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Athletics: Stonehaven athlete proud to complete one of the world’s toughest endurance races

Chris Cowley at finish of the Spine Race.
Chris Cowley at finish of the Spine Race.

Stonehaven’s Chris Cowley has successfully completed what is often  described at Britain’s most brutal running event.

Mere mention of The Spine Race is enough to send shivers of trepidation rippling through the bodies of even the hardiest of endurance runners. It’s held over a 268 mile route following the Pennine Way from Edale in the Peak District to Kirk Yetholm in the Scottish borders.

The course includes a staggering 43,600ft of ascent and competitors are given seven days to complete the challenge.

And remember, it is held in mid- January when daylight hours are limited and conditions high on the fells can be treacherous to put it mildly.

The promotional literature for the races warns runners to expect extreme weather, deep snow, ice, mud, bogs, ground water, storm force winds and driving rain.

It also advises that the challenge will torture minds as aggressively as bodies.

Cowley took it all in his stride, completing the journey in one hour short of five days to take 19th position while Irishman Eoin Keith won in 92hr 40min 30secs.

The north-east athlete was more than satisfied with the outcome as his sole objective was simply to survive and get through it.

He said: “I took it very conservatively at the start as the main objective was to finish. I usually set off too fast, even in ultra distance races, but this time I learned to be sensible.

“So for the first two days I did more hiking than running but that probably paid off later on.

“I worked on the principle that it’s better to save your big effort until near the end. Don’t use it up too early or you’ll be in big trouble. It’s like a tube of toothpaste. You can squeeze it out, but you can’t put it back in again.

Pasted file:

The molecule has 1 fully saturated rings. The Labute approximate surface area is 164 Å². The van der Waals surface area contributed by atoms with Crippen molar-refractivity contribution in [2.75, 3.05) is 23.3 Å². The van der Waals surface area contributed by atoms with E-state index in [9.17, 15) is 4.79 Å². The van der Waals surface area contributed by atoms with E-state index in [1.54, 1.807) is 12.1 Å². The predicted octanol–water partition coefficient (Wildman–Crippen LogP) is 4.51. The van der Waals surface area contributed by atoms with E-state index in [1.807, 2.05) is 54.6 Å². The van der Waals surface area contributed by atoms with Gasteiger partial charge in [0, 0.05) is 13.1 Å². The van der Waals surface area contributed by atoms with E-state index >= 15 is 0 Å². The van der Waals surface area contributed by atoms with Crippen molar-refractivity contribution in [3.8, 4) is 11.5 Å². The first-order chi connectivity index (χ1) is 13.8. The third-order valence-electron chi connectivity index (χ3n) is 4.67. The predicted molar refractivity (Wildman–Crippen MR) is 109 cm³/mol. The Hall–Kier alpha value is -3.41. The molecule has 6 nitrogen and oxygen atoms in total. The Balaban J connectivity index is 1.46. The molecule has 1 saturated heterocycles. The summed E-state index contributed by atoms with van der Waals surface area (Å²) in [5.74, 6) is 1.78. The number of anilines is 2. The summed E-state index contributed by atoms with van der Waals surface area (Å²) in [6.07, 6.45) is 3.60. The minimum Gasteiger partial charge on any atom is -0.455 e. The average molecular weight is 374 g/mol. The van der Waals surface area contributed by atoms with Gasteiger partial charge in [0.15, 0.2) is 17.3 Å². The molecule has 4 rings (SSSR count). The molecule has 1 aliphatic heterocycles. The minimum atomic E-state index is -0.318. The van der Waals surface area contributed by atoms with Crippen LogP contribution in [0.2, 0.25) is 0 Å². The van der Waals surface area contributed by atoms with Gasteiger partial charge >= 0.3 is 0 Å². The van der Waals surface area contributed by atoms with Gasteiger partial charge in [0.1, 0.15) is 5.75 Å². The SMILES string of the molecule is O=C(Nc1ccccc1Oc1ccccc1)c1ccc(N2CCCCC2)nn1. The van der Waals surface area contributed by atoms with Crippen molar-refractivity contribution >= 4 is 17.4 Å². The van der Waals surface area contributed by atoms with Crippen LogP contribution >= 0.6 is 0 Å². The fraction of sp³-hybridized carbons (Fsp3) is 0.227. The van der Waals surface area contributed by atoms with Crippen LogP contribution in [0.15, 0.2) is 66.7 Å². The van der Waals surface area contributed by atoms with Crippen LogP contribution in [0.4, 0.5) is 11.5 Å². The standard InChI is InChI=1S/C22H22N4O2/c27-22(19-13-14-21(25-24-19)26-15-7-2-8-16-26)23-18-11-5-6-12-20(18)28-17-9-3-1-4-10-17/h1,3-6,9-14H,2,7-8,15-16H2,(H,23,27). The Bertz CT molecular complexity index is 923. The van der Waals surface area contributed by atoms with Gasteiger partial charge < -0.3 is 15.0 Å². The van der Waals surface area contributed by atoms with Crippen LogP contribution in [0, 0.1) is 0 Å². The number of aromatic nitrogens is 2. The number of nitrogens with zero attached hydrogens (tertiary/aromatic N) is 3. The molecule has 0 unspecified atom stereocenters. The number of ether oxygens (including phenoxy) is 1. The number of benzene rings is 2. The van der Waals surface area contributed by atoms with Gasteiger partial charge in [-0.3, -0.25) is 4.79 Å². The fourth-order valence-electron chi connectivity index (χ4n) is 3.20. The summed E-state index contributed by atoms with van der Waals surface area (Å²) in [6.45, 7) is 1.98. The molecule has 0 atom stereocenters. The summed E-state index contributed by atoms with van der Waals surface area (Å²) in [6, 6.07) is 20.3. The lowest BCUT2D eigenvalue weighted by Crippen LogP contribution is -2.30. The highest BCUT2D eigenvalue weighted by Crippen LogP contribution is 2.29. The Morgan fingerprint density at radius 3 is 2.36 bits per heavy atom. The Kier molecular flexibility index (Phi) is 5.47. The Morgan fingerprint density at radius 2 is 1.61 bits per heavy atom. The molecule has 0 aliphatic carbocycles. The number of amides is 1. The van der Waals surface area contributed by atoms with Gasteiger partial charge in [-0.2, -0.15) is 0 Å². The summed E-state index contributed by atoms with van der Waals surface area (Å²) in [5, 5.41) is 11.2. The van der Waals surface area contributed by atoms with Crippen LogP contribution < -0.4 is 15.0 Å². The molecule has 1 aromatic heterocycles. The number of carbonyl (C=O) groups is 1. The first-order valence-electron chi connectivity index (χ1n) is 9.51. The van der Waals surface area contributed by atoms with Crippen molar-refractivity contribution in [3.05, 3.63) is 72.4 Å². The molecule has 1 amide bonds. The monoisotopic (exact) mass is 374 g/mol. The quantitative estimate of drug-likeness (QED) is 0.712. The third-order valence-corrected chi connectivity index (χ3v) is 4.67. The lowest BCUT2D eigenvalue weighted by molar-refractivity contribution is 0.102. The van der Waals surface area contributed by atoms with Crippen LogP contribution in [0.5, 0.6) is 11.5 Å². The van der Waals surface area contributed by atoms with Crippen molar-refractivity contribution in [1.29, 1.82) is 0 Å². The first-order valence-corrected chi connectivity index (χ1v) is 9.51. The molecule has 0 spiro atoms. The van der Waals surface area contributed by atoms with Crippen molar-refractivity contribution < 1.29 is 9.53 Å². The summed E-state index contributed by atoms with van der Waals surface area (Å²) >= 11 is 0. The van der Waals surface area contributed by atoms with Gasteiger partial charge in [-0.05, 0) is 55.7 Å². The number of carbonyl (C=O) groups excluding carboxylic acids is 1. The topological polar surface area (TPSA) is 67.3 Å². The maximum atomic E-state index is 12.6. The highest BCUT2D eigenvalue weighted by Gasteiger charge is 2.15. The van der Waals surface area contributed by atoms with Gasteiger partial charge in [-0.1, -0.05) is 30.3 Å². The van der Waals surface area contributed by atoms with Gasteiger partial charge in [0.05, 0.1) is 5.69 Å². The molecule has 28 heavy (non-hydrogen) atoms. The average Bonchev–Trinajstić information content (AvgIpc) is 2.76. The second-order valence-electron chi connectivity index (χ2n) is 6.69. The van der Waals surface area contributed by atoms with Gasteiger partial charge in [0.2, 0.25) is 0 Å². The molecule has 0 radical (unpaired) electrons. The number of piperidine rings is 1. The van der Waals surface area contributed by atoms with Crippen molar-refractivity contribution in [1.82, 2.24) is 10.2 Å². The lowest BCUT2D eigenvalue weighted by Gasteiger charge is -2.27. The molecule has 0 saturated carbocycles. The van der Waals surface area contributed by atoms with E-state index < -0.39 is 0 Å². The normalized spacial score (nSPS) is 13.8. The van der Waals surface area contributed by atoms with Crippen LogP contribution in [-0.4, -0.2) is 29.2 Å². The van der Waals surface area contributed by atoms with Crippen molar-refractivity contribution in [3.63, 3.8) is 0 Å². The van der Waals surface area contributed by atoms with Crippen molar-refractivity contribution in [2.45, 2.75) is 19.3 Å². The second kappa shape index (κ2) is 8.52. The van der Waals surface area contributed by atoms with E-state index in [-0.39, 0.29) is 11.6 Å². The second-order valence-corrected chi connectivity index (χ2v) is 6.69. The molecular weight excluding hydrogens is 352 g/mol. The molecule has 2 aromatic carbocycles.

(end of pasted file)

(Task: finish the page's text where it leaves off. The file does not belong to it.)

“I probably didn’t perform as well as I might have done as I had so much energy at the end whereas some of the other competitors around me looked like the walking dead.

“But that didn’t matter as I achieved my objective and I know just how prestigious it is to finish the Spine race.

“There’s usually a big dropout, and while 48 of the 121 starters didn’t make it, that’s quite a high percentage of finishers compared with most years. That’s possibly because the weather wasn’t as extreme as it has been in the past.”

The milder than usual weather conditions did,however, have one negative impact.

Cowley explained: “The downside of it not being as cold as usual was that the underfoot conditions were horrendous. There was thick mud everywhere and that really saps your energy. Your legs are sucked into it and you have to work harder to pull them out.”

Running in darkness also posed it’s own challenges.

Cowley said: “At this time of year there’s not much daylight so I was running with the head torch a lot. The trail wasn’t always easy to find and when you haven’t slept very much it’s harder to concentrate.”

There’s a strong bond between ultra distance runners as the shared suffering earns mutual respect.

Cowley helped pass the first 36 hours with another ultra enthusiast, Yorkshire-based Doug Gurr.

He said: “Doug is probably the most inspirational man I’ve met. He is director of the Natural History Museum, chairman of the British Heart Foundation and was Amazon manager for UK and China.

“He was really good company and helped make sure I didn’t go too fast. Unfortunately,though, he wasn’t able to finish.”

Cowley, and all competitors, had to carry a remarkable amount of kit throughout the journey to ensure their own safety.

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Among the mandatory requirements were a sleeping bag and mat, bivvy bag, cooking stove, two litres of water, food, mobile phone, compass, maps, knife, GPS device, whistle, goggles, head torch, waterproof jacket and trousers, hat,gloves, socks, and base layer tops and bottoms.

He said: “There were five main checkpoints but otherwise you had to be self sufficient. It was a lot to carry, but it’s aboslutely essential. And the organisation was absolutely brilliant.

“Throughout the five days I probably spent no more than 12 hours lying down with my eyes shut. I’m not sure how much of that time I was actually sleeping.

Despite that, Cowley appeared full of beans at the finish as he stripped off his top and ran through the finishing arch bare-chested, smiling from ear to ear.

He said: “Taking my top off like a footballer celebrating a goal was just a bit of a joke. It was 6.30 in the morning but I never felt the cold.”